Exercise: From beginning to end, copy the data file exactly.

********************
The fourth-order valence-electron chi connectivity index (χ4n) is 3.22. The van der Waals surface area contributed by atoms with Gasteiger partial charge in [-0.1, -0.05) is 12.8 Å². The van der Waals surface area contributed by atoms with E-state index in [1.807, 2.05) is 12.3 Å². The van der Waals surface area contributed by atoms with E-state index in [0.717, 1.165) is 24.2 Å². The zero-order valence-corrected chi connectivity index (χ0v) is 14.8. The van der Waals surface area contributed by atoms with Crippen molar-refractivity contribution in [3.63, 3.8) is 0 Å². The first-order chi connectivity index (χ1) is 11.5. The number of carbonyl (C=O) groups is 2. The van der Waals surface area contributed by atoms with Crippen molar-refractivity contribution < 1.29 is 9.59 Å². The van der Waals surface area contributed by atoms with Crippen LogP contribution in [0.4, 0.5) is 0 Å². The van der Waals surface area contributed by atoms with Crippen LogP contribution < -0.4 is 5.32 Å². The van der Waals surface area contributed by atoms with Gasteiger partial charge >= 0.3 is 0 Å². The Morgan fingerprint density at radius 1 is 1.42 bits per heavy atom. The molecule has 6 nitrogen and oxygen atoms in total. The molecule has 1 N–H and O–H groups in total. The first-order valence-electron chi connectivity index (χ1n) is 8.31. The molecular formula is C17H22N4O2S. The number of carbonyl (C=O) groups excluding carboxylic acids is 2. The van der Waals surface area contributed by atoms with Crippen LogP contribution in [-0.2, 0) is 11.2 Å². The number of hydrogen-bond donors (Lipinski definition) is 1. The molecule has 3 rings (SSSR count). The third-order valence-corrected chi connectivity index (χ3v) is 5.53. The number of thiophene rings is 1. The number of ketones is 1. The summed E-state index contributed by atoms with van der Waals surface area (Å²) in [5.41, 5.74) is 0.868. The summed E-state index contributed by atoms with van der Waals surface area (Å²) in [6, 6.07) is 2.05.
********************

The fourth-order valence-electron chi connectivity index (χ4n) is 3.22. The van der Waals surface area contributed by atoms with Gasteiger partial charge in [-0.1, -0.05) is 12.8 Å². The van der Waals surface area contributed by atoms with E-state index in [1.807, 2.05) is 12.3 Å². The van der Waals surface area contributed by atoms with E-state index in [0.717, 1.165) is 24.2 Å². The zero-order valence-corrected chi connectivity index (χ0v) is 14.8. The van der Waals surface area contributed by atoms with Crippen molar-refractivity contribution in [3.63, 3.8) is 0 Å². The first-order chi connectivity index (χ1) is 11.5. The number of carbonyl (C=O) groups is 2. The van der Waals surface area contributed by atoms with Crippen molar-refractivity contribution < 1.29 is 9.59 Å². The van der Waals surface area contributed by atoms with Crippen LogP contribution in [0.4, 0.5) is 0 Å². The van der Waals surface area contributed by atoms with Crippen LogP contribution < -0.4 is 5.32 Å². The van der Waals surface area contributed by atoms with Gasteiger partial charge >= 0.3 is 0 Å². The Morgan fingerprint density at radius 1 is 1.42 bits per heavy atom. The molecule has 6 nitrogen and oxygen atoms in total. The molecule has 1 N–H and O–H groups in total. The first-order valence-electron chi connectivity index (χ1n) is 8.31. The molecular formula is C17H22N4O2S. The number of carbonyl (C=O) groups excluding carboxylic acids is 2. The van der Waals surface area contributed by atoms with Crippen LogP contribution in [-0.2, 0) is 11.2 Å². The number of hydrogen-bond donors (Lipinski definition) is 1. The molecule has 3 rings (SSSR count). The third-order valence-corrected chi connectivity index (χ3v) is 5.53. The number of thiophene rings is 1. The number of ketones is 1. The summed E-state index contributed by atoms with van der Waals surface area (Å²) in [5.41, 5.74) is 0.868. The summed E-state index contributed by atoms with van der Waals surface area (Å²) in [6, 6.07) is 2.05.